Beautiful Elena by Mikhail Bulgakov: where “Margarita” lived in Moscow

Beautiful Elena by Mikhail Bulgakov: where “Margarita” lived in Moscow

— Ivan, when we say that Elena Bulgakova began to influence the work of her great husband, what event are we talking about? Did you start living together and got married?

“Her influence on Mikhail Afanasyevich’s work became noticeable even before the moment they began to live together. We all understand that a woman does not have to move into your home to influence you.

And if without irony, then the backstory is as follows. They met at the end of February 1929. At that time, Bulgakov was a fairly well-known playwright, his play “Days of the Turbins” was staged on the stage of the Moscow Art Theater, “Zoyka’s Apartment” was staged at the Vakhtangov Theater, and “Crimson Island” was staged at the Chamber Theater. Elena Sergeevna is the legal wife of the head of the Moscow Military District, Comrade Shilovsky, they have two children in their marriage.

Completely by chance, at 10 Bolshoi Gnezdnikovsky Lane - the so-called Nirnzee House - they meet and immediately begin to feel sympathy for each other. Elena Sergeevna wrote in her memoirs that it was love at first sight. “It was fast, unusually fast, at least on my part, love for life,” she wrote. As for Bulgakov, he was more secretive and did not leave any notes about the emergence of feelings.

In 1929, Bulgakov conceived and began writing several works, including the play “Bliss.” He will return to her much later, after four years, but the important thing is that the play has a plot about a woman who has all possible material wealth, position in society - and who gave up all this for the sake of her loved one. We can also find this motif in the play “Adam and Eve” and, of course, in “The Master and Margarita”.

— Now, in all the places where “Bulgakov set foot,” are museums dedicated to him open? And in what locations did Mikhail Afanasyevich live with Elena Sergeevna?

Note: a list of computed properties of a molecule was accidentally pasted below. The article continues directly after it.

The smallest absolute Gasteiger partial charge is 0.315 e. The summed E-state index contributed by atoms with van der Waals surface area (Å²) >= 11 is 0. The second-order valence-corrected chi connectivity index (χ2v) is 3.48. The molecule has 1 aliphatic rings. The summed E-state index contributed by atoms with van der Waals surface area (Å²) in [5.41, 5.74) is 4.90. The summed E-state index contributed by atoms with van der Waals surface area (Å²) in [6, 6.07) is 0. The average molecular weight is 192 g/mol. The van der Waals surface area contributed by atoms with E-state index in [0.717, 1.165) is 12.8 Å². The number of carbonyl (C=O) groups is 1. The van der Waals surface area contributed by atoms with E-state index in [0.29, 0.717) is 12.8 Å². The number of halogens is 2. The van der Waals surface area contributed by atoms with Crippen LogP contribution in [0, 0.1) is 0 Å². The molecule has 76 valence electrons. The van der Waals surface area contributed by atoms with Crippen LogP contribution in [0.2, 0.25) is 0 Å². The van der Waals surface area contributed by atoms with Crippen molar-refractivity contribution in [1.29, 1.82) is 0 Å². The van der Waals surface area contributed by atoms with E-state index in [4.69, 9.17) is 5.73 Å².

— The address where Elena Sergeevna first begins to come as a close friend, an assistant, is Bolshaya Pirogovskaya, building 35a. Actually, this is the apartment in which Bulgakov lived from 1927 to 1934. From the 27th to the 32nd - with his second wife Lyubov Belozerskaya, and from the autumn of 1932 to 1934 - with Elena Bulgakova. Today there is a permanent exhibition of our museum. And from 1934 to 1940, Bulgakov and his third wife will live in Nashchokinsky Lane, building 3. (Under the USSR, this address was known as Furmanov Street, but today the historical name has been returned. - I.V.)

— Is the name of Elena Bulgakova associated only with a “good apartment” (we put this word in special quotation marks, since there is no such concept in Bulgakova studies) or “bad” too?

— The bad apartment is the place mentioned in the novel, where Berlioz, Likhodeev, and later Woland and his retinue lived. One of the possible prototypes of a bad apartment is the address: Bolshaya Sadovaya, building 10, apartment 50. Bulgakov lived there in one of the rooms of a communal apartment long before he met Elena Sergeevna, in 1921–1924.

Today the main part of our museum is located there. What you call a “good apartment” is not entirely clear to me.

— Apartment on Bolshaya Pirogovskaya.

“I’m afraid this definition has not taken hold in the mass consciousness.” But yes - they lived there.